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acquaintance affection affectionate affliction Alexander Pope Almighty amiable Anna Seward attention beautiful believe Bennet Langton bishop blessing Catherine Talbot character Christian comfort conversation Conyers Middleton Cowper dear cousin dear madam dear sir death delight desire diligence Doddridge duty Elizabeth Carter Elizabeth Rowe endeavour esteem eternal Eyam faithful father friendship give grace hand happiness hear heart Heaven honour hope human humble James Boswell kind labour lady learning Letter Lichfield live lord Lucy Porter mercy mind moral mother nature ness never obliged occasion pain perhaps person piety pious pleased pleasure Pope pray prayers present reason received religion remember Samuel Johnson servant Sir Matthew Hale soon sorrow Southampton spirit suffer sure Talbot tell temper tender thank thing thought tion truth virtue William Cowper William Warburton wish words write young
Page 156 - ... the world recedes it disappears heaven opens on my eyes my ears with sounds seraphic ring lend lend your wings i mount i fly o grave where is thy victory o death where is thy sting.
Page 43 - And every shepherd tells his tale Under the hawthorn in the dale. Straight mine eye hath caught new pleasures Whilst the landscape round it measures; Russet lawns, and fallows gray, Where the nibbling flocks do stray; Mountains, on whose barren breast The labouring clouds do often rest ; Meadows trim with daisies pied, Shallow brooks, and rivers wide: Towers and battlements it sees Bosom'd high in tufted trees, Where perhaps some Beauty lies, The Cynosure of neighbouring eyes.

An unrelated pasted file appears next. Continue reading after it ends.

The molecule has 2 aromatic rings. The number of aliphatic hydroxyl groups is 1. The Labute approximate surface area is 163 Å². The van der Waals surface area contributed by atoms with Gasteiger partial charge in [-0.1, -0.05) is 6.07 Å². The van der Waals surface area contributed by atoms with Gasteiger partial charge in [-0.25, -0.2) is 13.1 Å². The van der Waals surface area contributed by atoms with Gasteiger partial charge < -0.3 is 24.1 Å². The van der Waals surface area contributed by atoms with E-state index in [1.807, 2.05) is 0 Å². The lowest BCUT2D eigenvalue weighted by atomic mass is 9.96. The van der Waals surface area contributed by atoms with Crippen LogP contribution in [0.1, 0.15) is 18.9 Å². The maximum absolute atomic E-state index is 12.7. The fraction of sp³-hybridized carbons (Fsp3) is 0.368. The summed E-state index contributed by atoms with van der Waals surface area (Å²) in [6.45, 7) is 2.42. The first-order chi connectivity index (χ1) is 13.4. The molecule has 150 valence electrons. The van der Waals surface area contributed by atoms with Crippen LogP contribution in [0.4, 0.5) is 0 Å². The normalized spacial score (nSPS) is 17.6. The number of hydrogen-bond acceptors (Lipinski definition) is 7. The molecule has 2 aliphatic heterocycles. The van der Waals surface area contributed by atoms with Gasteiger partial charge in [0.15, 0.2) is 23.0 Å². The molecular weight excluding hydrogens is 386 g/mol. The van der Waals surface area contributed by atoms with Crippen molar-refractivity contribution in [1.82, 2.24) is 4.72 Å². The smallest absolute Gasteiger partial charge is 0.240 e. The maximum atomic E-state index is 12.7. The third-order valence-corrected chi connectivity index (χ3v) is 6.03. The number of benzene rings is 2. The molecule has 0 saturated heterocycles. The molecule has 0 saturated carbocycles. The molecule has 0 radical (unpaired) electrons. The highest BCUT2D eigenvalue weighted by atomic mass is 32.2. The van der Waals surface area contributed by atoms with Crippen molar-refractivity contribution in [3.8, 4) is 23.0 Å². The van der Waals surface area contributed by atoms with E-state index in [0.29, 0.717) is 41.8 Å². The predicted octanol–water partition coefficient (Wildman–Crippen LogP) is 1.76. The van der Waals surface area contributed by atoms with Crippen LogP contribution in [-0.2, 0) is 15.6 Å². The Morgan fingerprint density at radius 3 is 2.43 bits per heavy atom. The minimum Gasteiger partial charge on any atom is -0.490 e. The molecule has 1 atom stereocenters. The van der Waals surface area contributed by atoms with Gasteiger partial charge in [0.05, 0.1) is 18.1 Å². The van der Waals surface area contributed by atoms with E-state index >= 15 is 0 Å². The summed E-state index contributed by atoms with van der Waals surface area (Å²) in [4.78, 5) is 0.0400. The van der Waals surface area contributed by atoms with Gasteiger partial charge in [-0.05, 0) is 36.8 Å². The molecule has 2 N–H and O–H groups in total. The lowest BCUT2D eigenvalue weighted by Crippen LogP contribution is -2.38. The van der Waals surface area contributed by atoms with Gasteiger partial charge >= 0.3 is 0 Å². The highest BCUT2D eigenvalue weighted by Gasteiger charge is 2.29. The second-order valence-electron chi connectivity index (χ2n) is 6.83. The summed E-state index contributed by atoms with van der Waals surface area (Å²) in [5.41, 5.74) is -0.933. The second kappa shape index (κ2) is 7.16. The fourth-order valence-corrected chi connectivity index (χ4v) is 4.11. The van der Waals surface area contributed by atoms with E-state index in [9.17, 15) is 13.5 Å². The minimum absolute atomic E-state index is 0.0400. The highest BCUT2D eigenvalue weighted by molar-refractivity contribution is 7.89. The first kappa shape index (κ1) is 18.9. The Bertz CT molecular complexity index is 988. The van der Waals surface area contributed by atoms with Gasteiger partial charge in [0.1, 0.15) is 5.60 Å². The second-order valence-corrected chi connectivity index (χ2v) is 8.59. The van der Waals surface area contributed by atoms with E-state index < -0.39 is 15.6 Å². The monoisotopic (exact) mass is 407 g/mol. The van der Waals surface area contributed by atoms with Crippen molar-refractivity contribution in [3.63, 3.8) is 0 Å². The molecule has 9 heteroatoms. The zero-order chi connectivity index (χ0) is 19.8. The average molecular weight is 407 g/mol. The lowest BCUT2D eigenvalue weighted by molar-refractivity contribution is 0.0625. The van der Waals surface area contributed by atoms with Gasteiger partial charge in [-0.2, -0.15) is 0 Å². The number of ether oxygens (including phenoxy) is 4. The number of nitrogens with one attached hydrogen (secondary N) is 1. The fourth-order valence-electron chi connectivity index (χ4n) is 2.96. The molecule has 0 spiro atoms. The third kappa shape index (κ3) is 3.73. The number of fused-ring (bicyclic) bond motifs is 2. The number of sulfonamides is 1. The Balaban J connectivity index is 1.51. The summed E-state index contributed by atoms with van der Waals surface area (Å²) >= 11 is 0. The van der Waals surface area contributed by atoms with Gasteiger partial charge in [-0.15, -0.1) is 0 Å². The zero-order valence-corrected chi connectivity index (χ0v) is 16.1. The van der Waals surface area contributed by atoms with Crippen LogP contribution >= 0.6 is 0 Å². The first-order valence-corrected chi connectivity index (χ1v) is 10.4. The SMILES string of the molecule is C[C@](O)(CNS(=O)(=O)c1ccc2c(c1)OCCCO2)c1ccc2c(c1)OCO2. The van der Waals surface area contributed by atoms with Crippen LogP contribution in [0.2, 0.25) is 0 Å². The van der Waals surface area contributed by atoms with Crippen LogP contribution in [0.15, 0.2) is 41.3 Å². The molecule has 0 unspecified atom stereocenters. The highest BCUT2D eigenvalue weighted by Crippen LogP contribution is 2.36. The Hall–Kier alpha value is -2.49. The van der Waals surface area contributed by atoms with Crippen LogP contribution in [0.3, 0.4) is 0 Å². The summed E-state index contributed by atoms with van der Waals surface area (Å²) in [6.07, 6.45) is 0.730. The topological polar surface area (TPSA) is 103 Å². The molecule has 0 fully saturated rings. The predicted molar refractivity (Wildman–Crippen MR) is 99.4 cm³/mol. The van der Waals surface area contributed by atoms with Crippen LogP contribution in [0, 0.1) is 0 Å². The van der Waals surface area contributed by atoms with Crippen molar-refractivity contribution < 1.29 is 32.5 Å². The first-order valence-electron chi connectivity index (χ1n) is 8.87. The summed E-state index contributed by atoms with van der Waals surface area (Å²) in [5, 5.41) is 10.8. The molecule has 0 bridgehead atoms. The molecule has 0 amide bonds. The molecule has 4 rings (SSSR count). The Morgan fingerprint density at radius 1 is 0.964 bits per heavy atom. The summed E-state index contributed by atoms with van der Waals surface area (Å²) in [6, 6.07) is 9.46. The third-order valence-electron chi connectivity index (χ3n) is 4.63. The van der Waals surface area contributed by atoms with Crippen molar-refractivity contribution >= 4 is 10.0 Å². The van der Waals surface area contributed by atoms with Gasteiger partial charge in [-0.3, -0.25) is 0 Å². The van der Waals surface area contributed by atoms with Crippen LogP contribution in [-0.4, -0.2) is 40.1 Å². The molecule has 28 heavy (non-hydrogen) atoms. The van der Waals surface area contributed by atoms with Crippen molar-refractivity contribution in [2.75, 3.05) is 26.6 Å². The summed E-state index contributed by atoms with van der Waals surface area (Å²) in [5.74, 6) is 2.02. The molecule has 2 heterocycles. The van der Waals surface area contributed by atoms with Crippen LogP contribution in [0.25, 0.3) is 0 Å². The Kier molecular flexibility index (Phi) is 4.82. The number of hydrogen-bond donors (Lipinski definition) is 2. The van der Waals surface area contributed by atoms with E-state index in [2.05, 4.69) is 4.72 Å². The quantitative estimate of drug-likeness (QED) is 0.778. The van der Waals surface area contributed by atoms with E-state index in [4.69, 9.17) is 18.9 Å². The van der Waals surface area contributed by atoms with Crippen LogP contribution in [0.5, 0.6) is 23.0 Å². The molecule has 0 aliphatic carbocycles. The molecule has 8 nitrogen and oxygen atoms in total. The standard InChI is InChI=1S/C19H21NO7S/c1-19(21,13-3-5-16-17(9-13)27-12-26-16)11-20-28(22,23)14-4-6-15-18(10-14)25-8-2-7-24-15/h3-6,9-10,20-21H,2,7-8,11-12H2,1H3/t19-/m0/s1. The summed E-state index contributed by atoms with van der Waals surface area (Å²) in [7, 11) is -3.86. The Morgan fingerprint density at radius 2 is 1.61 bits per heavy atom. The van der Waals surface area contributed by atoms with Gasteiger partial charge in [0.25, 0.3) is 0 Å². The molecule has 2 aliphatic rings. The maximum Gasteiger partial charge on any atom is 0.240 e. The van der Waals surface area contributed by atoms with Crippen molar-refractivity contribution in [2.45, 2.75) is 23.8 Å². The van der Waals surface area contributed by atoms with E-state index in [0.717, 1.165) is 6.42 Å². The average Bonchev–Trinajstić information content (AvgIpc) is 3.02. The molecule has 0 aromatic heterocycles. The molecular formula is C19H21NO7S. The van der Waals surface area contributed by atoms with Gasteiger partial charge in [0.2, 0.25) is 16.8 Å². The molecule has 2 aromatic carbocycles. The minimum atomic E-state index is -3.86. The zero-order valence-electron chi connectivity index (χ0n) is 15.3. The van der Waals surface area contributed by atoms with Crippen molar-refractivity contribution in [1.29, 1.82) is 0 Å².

Page 106 - LORD, I have loved the habitation of thy house, and the place where thine honour dwelleth.
Page 218 - I dine, I play a game of backgammon, I converse, and am merry with my friends; and when after three or four hours...
Page 393 - Friend ! may each domestic bliss be thine ! Be no unpleasing melancholy mine : Me, let the tender office long engage, To rock the cradle of reposing age, With lenient arts extend a mother's breath, Make languor smile, and smooth the bed of death, Explore the thought, explain the asking eye, And keep awhile one parent from the sky...
Page 226 - I have lived to see this world is made up of perturbations ; and I have been long preparing to leave it, and gathering comfort for the dreadful hour of making my account with God, which I now apprehend to be near ; and though I have by His grace loved Him in my youth, and feared Him in...
Page 357 - Arbuthnot was a man of great comprehension, skilful in his profession, versed in the sciences, acquainted with ancient literature, and able to animate his mass of knowledge by a bright and active imagination; a scholar with great brilliance of wit, a wit who, in the crowd of life, retained and discovered a noble ardour of religious zeal.
Page 267 - Poverty, my dear friend, is so great an evil, and pregnant with so much temptation, and so much misery, that I cannot but earnestly enjoin you to avoid it. Live on what you have, live if you can on less ; do not borrow either for vanity or pleasure; the vanity will end in shame, and the pleasure in regret: stay therefore at home, till you have saved money for your journey hither. The Beauties of Johnson...
Page 271 - I was alarmed and prayed God, that however he might afflict my body he would spare my understanding. This prayer, that I might try the integrity of my faculties I made in Latin verse. The lines were not very good, but I knew them not to be very good, I made them easily, and concluded myself to be unimpaired in my faculties.